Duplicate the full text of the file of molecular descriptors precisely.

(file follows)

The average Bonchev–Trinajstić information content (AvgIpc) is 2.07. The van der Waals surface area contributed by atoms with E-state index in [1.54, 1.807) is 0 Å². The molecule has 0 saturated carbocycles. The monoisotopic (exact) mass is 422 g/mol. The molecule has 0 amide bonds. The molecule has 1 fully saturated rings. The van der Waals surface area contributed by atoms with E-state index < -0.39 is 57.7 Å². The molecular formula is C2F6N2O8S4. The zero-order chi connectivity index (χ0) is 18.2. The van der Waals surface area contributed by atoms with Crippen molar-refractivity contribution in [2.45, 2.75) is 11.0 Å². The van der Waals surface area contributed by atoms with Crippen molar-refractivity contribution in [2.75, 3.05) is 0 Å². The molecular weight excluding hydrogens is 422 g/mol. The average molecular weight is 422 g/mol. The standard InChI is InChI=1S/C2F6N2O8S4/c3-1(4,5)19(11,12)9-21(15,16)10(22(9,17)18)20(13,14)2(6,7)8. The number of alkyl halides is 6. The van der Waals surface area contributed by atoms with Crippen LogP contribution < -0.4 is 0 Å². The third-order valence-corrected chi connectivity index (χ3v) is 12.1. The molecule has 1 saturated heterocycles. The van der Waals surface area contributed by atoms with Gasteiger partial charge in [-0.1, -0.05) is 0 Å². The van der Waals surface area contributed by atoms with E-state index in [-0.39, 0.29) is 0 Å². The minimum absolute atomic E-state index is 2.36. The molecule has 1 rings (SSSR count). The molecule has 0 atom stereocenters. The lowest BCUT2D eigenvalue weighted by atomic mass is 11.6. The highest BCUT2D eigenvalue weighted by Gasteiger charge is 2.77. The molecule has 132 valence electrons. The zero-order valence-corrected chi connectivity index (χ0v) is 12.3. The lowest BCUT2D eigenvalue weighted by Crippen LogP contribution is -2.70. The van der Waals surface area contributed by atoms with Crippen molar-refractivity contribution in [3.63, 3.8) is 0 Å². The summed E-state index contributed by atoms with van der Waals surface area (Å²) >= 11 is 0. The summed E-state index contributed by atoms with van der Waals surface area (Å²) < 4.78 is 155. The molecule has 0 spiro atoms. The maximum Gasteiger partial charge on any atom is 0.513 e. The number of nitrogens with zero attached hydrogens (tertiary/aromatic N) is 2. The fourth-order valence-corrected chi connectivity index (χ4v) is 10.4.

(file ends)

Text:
The average Bonchev–Trinajstić information content (AvgIpc) is 2.07. The van der Waals surface area contributed by atoms with E-state index in [1.54, 1.807) is 0 Å². The molecule has 0 saturated carbocycles. The monoisotopic (exact) mass is 422 g/mol. The molecule has 0 amide bonds. The molecule has 1 fully saturated rings. The van der Waals surface area contributed by atoms with E-state index < -0.39 is 57.7 Å². The molecular formula is C2F6N2O8S4. The zero-order chi connectivity index (χ0) is 18.2. The van der Waals surface area contributed by atoms with Crippen molar-refractivity contribution in [2.45, 2.75) is 11.0 Å². The van der Waals surface area contributed by atoms with Crippen molar-refractivity contribution in [2.75, 3.05) is 0 Å². The molecular weight excluding hydrogens is 422 g/mol. The average molecular weight is 422 g/mol. The standard InChI is InChI=1S/C2F6N2O8S4/c3-1(4,5)19(11,12)9-21(15,16)10(22(9,17)18)20(13,14)2(6,7)8. The number of alkyl halides is 6. The van der Waals surface area contributed by atoms with Crippen LogP contribution < -0.4 is 0 Å². The third-order valence-corrected chi connectivity index (χ3v) is 12.1. The molecule has 1 saturated heterocycles. The van der Waals surface area contributed by atoms with Gasteiger partial charge in [-0.1, -0.05) is 0 Å². The van der Waals surface area contributed by atoms with E-state index in [-0.39, 0.29) is 0 Å². The minimum absolute atomic E-state index is 2.36. The molecule has 1 rings (SSSR count). The molecule has 0 atom stereocenters. The lowest BCUT2D eigenvalue weighted by atomic mass is 11.6. The highest BCUT2D eigenvalue weighted by Gasteiger charge is 2.77. The molecule has 132 valence electrons. The zero-order valence-corrected chi connectivity index (χ0v) is 12.3. The lowest BCUT2D eigenvalue weighted by Crippen LogP contribution is -2.70. The van der Waals surface area contributed by atoms with Crippen molar-refractivity contribution in [3.63, 3.8) is 0 Å². The summed E-state index contributed by atoms with van der Waals surface area (Å²) >= 11 is 0. The summed E-state index contributed by atoms with van der Waals surface area (Å²) < 4.78 is 155. The molecule has 0 spiro atoms. The maximum Gasteiger partial charge on any atom is 0.513 e. The number of nitrogens with zero attached hydrogens (tertiary/aromatic N) is 2. The fourth-order valence-corrected chi connectivity index (χ4v) is 10.4.